National Lighthouse Day coming up

Grays Harbor Lighthouse in Westport will celebrate National Lighthouse Day on Aug. 7 by waving $5 admission, Julie Smith, administrative assistant said Monday.

The free admission is part of celebration that will be held from Aug. 7-10 at the state’s 13 lighthouses.

Smith invited patrons to come see the new and expanded gift shop that is now located in a former kerosene storage facility instead of the base of the lighthouse. At 107 feet tall, Grays Harbor Lighthouse is the tallest in the state.

“It’s a great view,” said Smith. Originally 300 feet from the water’s edge, the lighthouse is now 3,000 feet away, thanks to sands that accumulated in part due to the construction of the jetty system. The Westport Maritime Museum is also close by,

Hours are from 10 a.m. to 4 p.m. daily from Thursday-Monday. It is closed Tuesday and Wednesday.

Hundreds of volunteers spend thousands of hours every year keeping the 13 non-profit lighthouses restored and open to the public.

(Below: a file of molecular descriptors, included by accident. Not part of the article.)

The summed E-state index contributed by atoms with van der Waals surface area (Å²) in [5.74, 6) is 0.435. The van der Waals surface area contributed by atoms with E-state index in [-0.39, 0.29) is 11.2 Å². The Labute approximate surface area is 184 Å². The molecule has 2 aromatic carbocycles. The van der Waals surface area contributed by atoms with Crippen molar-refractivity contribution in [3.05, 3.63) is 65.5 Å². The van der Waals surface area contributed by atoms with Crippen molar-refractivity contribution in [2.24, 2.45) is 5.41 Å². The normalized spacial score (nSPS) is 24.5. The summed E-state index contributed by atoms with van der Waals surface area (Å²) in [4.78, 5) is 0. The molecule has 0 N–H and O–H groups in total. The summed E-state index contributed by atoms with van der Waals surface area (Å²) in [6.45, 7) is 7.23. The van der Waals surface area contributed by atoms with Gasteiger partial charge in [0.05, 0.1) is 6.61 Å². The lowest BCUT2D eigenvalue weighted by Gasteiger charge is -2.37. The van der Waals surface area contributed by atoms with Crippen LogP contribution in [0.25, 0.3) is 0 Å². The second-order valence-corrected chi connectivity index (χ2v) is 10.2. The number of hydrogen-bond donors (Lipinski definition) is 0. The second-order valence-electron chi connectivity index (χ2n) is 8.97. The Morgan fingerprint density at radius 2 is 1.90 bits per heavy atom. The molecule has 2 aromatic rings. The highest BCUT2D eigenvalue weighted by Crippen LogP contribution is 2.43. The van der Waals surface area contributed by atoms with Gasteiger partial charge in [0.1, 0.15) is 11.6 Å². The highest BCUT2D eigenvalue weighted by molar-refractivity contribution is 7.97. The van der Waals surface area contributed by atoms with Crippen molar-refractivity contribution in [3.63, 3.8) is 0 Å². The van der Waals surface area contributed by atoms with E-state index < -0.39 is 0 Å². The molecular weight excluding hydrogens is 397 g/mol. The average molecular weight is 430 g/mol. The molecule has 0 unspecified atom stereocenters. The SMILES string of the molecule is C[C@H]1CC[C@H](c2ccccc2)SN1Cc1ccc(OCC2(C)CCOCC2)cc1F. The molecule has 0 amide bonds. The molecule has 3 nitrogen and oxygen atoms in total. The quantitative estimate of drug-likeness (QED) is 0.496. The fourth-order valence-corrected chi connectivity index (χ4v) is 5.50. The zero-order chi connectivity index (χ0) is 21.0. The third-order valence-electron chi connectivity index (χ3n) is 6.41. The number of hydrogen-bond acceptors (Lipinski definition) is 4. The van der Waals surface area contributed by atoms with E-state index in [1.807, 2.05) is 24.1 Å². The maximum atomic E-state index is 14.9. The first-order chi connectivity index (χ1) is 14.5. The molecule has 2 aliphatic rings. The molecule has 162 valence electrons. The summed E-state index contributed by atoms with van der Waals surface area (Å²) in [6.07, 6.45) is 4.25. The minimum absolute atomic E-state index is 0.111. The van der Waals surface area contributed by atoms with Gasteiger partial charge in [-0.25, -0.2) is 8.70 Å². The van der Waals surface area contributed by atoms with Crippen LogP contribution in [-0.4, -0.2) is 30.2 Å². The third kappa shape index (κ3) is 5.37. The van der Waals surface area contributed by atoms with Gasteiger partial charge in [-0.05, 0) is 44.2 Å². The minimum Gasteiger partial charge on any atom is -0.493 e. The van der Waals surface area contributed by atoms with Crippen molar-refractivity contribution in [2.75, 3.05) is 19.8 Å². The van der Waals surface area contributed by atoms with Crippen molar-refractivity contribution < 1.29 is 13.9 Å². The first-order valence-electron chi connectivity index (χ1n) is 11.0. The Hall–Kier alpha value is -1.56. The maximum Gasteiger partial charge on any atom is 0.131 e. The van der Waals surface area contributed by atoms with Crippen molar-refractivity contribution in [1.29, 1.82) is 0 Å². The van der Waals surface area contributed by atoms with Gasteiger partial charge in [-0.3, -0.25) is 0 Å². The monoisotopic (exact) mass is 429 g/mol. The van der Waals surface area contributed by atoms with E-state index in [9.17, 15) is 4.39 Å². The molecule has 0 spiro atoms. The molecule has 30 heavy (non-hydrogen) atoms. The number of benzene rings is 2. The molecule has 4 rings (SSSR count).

While many of the state’s iconic lighthouses are supported by donors, much of the funding for restoration, preservation and interpretive projects come from grants supported by proceeds from the Washington Lighthouse specialty license plate.

Administered by Lighthouse Environmental Programs (LEP), a Whidbey Island-based organization, nearly $150,000 in grants have been made possible by the sales of Washington lighthouse license plates since 2008.

The $28 LEP receives from the sale of each plate is a tax-deductible donation for the driver, one that many Washington employers will match.

The other lighthouses include Admiralty Head (Coupeville, Whidbey Island), Browns Point (Tacoma), Burrows Island (near Anacortes), Lime Kiln (San Juan Islands), Mukilteo (Mukilteo), New Dungeness (Sequim), North Head (Ilwaco), Patos Island (San Juan Islands), Point No Point (Hansville, Kitsap Peninsula), Point Robinson (Vashon Island), Turn Point (San Juan Islands) and the Swiftsure Lightship (Seattle).

For more information about LEP and the Keep Washington Shining campaign, visit or follow on Facebook at Washington Lighthouses.


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